Life isn’t simple, clear, and black-and-white. However, some things are black-and-white. Like zebras, Dalmatian doggos, letters on the pages of books, chess boards, and… landlords.
Landlords are black-and-white because the vast majority of them are either like angels (they’re the sweetest people you’ll ever meet and who take care of you like a third parent) or demons (they want to rob you and don’t care what conditions you’re living in). Some landlords are so evil that they tell you there won’t be any hot water for the foreseeable future. And Winter is coming.
Well, one tenant had enough of their landlord’s excuses and wrote a note translating their empty apology into an honest interpretation of what they ‘actually’ meant. Bored Panda reached out to landlord-tenant lawyer, Reddit user Morosct, to hear their take about the entire situation, as well as to hear some advice on how to deal with difficult landlords. Read on for the full interview!
“The apology note is the bare minimum of what the landlord should be doing. While I appreciate the efforts of the landlord, the landlord must be more proactive in taking the time to ensure that his building is habitable and that all of the amenities that the tenants reasonably expect to be available to them are available to them,” landlord-tenant lawyer Morosct explained.
“I believe that many (if not most) landlords view their position as landlords as a secondary occupation, which is to say they view being a landlord as a way to gain passive income. Being a landlord is a business—it's a job. Landlords must be proactive, and take the time to ensure that their properties are safe and habitable.”
“In my experience, landlords also rely on tenants not knowing their rights as tenants, and that the landlords themselves are unaware of their responsibilities and obligations to the tenants,” the lawyer said. “Many landlords will intimidate and bully their tenants for a variety of reasons, either so that they do not ask for rent abatements when conditions are poor, or will not push for return of their security deposits when they are withheld for insufficient or unlawful reasons.”
Bored Panda asked Morosct for their advice about what tenants should do in order to deal with malicious or overly-greedy landlords. This is what they said: “Tenants should take the time to find out the extent of their rights in the states that they live in. Without understanding the full panoply of rights they are afforded under the law they cannot successfully assert their claims. Tenants should educate themselves on relevant landlord-tenant law, and they should reach out to low cost or pro-bono legal service providers in their area when they are faced with confrontations with their landlords to ensure that their rights are being protected and asserted so that they aren't taken advantage of.”
“I would like to add that there is a toxic culture in the United States especially regarding property ownership, and that landlords and many in the public often feel that they are the ultimate decider in what happens. The prevailing attitude of ‘It's my property I'll do what I want with it’ is harmful to the ends of ensuring safe and habitable housing for many in this country.”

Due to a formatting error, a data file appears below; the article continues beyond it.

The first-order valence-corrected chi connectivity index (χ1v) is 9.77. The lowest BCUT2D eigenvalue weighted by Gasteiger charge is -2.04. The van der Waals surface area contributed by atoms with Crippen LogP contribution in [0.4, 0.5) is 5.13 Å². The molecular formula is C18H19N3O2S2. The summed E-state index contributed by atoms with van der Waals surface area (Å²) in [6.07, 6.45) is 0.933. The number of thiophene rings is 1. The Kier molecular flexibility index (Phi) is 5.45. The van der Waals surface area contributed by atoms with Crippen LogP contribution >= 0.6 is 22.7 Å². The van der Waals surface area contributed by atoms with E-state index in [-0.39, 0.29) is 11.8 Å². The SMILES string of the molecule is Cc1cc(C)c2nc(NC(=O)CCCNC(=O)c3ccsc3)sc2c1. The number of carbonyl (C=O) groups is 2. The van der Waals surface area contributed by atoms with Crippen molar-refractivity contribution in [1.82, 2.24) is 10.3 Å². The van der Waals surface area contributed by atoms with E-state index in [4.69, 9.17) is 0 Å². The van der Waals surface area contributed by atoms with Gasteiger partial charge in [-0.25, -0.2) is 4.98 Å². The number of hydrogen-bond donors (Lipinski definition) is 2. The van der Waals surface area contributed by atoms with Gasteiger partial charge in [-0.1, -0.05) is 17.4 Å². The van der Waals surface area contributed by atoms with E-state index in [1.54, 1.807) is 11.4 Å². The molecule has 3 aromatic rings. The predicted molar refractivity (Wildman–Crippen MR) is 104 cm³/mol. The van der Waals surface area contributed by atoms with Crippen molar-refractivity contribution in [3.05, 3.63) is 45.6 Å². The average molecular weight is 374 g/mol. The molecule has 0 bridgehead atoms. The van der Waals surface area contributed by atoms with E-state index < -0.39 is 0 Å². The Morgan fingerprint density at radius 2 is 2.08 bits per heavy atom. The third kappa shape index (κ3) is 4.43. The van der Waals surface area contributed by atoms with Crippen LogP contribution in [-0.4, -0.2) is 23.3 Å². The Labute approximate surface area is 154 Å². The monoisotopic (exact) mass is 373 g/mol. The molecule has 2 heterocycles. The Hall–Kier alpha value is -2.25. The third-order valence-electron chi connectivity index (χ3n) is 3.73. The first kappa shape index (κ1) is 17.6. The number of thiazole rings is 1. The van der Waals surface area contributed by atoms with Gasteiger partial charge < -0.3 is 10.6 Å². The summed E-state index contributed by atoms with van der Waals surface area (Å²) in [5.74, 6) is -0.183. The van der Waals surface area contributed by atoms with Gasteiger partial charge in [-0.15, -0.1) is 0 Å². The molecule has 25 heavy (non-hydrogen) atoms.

The lawyer continued: “It boils down to a lack of understanding of what renting is. When you enter into a lease agreement, as a landlord, you sign away your right to possess the property. Maintaining the property, and ensuring it is fit for human habitation however, is the landlord’s ultimate responsibility, but the notion that you can do whatever you want with the property because it is yours doesn't fly.”
“You have leased away your right to possess the property, full stop. You are not entitled to possess it. While you are entitled to profits from rents on the property, those rents are to be used for the maintenance and upkeep of the property, it is not meant to be a passive income stream that you ignore until something goes wrong, or rent is not paid. That's what we see a lot of in my line of work, landlords who treat their properties as passive income, do little or nothing to maintain the property, and only start to care about the property and the condition of the property when rent is late.”
Landlords are like businessmen: some will be honest and do things the right way; some will cut corners and end up hurting their customers.
Plenty of us don’t know how to deal with difficult landlords and some of us are scared of raising our voices when there are problems out of fear of being thrown out. However, there are some effective ways of dealing with mean landlords and for making sure that you won’t have issues with them in the future.
For example, before signing any documents, make sure that you read them thoroughly and that you agree with all parts of your lease agreement. If the contract says ‘no pets’ and you’ve got three dogs, well, things are bound to get hairy, right?
Also, be sure to brush up on local laws: know what your rights are as well as what landlords can and cannot legally do.
The best way to avoid problems with your landlord is having physical proof that you’re right and they’re wrong. So keep a paper trail and a digital record of your discussions.
If you’ve agreed on something in person, make sure to follow up with an email or even ask them to draft up a document.
Make things official and don’t rely on empty promises that can change as quickly as the direction of the wind.
That also means that if something breaks, you should request repairs in writing. What’s more, to make sure that you avoid your landlord’s blacklist, always, always, always pay your rent on time!